Rethink my Health | New Study Shows Many Patients Not Receiving Right Type of Antibiotics
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New Study Shows Many Patients Not Receiving Right Type of Antibiotics

New Study Shows Many Patients Not Receiving Right Type of Antibiotics

Guest authors: Adam Hersh, MD, PhD and Jeffrey Linder, MD, MPH, FACP

Prescribing the right antibiotic for a patient’s infection is critical both to the wellbeing of the patient and to slowing the spread of antibiotic resistance. Yet, many individuals diagnosed with common bacterial infections in doctors’ offices, emergency rooms and hospital-based clinics in the United States are not receiving the most appropriate antibiotic for their condition.

Together with experts from the Centers for Disease Control and Prevention (CDC), The Pew Charitable Trusts, and other antibiotic use specialists, we published new research this week in the Journal of the American Medical Association Internal Medicine (JAMA IM) and in a corresponding report from The Pew Charitable Trusts, showing that only half (52 percent) of patients treated with antibiotics for sinus infections, ear infections and pharyngitis (sore throat) are receiving recommended first-line drugs. This is especially important because these three conditions alone account for 44 million antibiotic prescriptions annually, nearly one third of all antibiotics issued in outpatient facilities across the country every year.

Based on established medical guidelines and best practices, we found that approximately 80 percent of patients receiving antibiotics for these three conditions should be getting first-line treatment. This accounts for patients who may have allergies or who do not respond well to first-line antibiotics. For example, approximately 10 percent of patients may be allergic to first-line therapies such as amoxicillin and penicillin. (The recommended first-line antibiotics are amoxicillin or amoxicillin/clavulanate for ear and sinus infections, and penicillin or amoxicillin for streptococcal pharyngitis.)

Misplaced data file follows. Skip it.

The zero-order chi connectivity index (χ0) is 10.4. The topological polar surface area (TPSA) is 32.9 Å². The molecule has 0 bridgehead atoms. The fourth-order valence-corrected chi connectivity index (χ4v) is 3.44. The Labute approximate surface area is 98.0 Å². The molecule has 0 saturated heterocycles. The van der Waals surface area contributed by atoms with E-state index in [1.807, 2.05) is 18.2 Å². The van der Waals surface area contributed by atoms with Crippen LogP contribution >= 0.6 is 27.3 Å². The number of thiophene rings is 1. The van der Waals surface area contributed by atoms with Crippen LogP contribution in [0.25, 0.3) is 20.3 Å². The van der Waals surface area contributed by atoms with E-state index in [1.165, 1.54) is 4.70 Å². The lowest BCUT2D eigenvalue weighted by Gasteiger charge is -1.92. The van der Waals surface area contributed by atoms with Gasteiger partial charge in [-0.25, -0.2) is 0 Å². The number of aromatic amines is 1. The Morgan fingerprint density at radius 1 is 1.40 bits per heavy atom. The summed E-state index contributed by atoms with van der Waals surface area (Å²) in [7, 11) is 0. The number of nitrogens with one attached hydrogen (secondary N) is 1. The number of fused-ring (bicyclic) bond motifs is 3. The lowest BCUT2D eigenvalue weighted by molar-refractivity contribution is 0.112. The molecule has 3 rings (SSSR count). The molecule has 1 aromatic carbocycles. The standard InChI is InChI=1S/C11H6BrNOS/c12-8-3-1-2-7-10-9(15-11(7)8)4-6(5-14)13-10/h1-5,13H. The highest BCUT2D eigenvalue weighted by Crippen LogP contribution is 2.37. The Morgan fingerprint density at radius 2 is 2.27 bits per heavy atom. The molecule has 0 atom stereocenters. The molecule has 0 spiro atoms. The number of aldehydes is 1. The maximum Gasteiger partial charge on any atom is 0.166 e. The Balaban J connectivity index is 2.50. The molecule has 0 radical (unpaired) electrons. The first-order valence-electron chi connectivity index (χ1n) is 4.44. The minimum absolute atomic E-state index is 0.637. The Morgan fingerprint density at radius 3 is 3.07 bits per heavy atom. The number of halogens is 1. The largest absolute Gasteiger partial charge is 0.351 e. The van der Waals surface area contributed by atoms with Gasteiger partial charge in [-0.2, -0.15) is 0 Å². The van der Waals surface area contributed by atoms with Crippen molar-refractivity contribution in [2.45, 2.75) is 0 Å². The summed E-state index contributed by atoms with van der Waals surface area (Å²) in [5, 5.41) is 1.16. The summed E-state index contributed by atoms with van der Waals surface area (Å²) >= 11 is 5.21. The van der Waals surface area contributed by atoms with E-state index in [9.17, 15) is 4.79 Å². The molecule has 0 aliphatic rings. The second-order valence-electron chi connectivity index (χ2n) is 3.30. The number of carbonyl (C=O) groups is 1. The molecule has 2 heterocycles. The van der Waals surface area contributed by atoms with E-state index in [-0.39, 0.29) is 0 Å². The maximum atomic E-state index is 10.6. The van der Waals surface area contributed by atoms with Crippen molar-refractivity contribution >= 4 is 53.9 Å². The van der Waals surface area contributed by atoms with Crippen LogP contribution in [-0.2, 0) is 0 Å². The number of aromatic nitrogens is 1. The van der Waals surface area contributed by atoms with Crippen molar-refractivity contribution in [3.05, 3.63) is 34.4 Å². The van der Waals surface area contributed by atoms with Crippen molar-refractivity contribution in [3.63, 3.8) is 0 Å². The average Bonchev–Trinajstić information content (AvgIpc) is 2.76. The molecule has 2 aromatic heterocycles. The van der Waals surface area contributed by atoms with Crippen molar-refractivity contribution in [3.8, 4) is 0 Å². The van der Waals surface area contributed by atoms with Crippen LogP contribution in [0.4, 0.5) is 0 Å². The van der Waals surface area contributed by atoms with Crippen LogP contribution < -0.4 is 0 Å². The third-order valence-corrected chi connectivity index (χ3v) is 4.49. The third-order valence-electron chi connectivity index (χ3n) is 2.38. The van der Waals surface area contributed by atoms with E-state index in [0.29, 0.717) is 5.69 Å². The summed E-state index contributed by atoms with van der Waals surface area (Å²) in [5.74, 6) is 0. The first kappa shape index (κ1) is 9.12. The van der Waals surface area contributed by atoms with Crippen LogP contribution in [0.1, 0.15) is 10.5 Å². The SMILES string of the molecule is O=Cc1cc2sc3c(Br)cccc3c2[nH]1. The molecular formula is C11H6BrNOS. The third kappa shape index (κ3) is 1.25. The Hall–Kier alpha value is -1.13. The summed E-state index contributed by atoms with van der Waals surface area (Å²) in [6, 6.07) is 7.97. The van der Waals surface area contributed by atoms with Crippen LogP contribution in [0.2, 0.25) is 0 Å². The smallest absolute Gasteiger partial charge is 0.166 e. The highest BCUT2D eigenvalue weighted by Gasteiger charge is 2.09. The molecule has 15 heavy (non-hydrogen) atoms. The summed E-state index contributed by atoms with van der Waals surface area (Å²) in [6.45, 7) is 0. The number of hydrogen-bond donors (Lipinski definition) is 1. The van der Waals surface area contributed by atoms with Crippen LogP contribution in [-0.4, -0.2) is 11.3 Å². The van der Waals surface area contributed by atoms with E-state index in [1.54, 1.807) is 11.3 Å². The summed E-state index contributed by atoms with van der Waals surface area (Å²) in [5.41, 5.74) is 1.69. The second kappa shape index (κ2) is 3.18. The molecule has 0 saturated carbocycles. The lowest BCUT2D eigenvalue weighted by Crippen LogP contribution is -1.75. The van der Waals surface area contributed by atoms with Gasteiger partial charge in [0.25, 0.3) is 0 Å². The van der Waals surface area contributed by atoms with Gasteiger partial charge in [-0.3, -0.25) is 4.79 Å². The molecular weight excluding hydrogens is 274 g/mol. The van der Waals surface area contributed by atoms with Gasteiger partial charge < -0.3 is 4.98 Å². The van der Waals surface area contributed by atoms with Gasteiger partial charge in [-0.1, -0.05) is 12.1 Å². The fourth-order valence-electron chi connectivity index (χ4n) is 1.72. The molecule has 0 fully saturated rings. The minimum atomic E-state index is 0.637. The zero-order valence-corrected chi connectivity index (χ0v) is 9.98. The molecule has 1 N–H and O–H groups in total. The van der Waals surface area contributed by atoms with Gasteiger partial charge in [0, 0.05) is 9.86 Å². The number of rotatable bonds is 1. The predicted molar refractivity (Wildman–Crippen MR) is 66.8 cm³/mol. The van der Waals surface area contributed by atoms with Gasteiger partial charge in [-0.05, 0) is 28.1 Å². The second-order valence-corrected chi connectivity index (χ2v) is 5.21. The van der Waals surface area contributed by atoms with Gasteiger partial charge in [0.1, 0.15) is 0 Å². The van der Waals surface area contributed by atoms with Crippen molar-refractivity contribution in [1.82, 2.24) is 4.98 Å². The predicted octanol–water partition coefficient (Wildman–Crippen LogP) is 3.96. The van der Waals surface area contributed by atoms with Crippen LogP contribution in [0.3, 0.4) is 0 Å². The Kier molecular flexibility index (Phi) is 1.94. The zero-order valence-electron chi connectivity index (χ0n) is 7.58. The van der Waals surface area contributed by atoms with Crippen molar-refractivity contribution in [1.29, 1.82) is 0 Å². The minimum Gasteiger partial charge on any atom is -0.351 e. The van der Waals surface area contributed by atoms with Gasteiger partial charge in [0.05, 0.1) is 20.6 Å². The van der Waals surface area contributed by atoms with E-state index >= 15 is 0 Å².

The study also revealed that adults are more likely than children to receive an inappropriate antibiotic for their diagnosis – nearly two thirds of adults with sinus infections and sore throats received an antibiotic that is not recommended for first-line treatment – and that overprescribing of broad-spectrum antibiotics is a big part of the problem (see Figure 1). Macrolides, a class of broad-spectrum antibiotics that includes drugs like azithromycin, were the most commonly prescribed non-first-line antibiotics for all three conditions. However, macrolides are not recommended for sinus or ear infections, and are recommended for sore throats only when patients are allergic to penicillin.

This kind of inappropriate prescribing is problematic for many reasons. For example, a non-first-line antibiotic can expose the patient to more risk, as it may have a lesser chance of effectively treating the infection, or in some cases may be more likely to cause adverse side effects, such as C. difficile. Additionally, there are serious public health concerns. For instance, using broad-spectrum antibiotics, such as azithromycin, when they’re not recommended can accelerate the emergence of resistance.

While the extent of inappropriate antibiotic selection discovered through this analysis is troubling, the findings are an important step forward, providing a comprehensive look at antibiotic selection nationally, including by age and diagnosis. Additionally, these data can serve as a baseline against which we can measure progress moving forward.

We hope that the findings of this research will serve as a helpful tool for health care providers in identifying potential problem areas in their antibiotic prescribing and targeting stewardship efforts to improve antibiotic use. As clinicians – especially those practicing in outpatient settings, where the lion’s share of antibiotic prescribing takes place – we are committed to doing our part to preserve the effectiveness of these lifesaving drugs.

Adam Hersh, MD, PhD is associate professor in the department of pediatrics, division of infectious diseases, at the University of Utah. Jeffrey Linder, MD, MPH, FACP is associate professor of medicine in the division of general internal medicine and primary care at Brigham and Women’s Hospital and Harvard Medical School. Both are members of the expert panel that partnered with CDC and Pew on this analysis.

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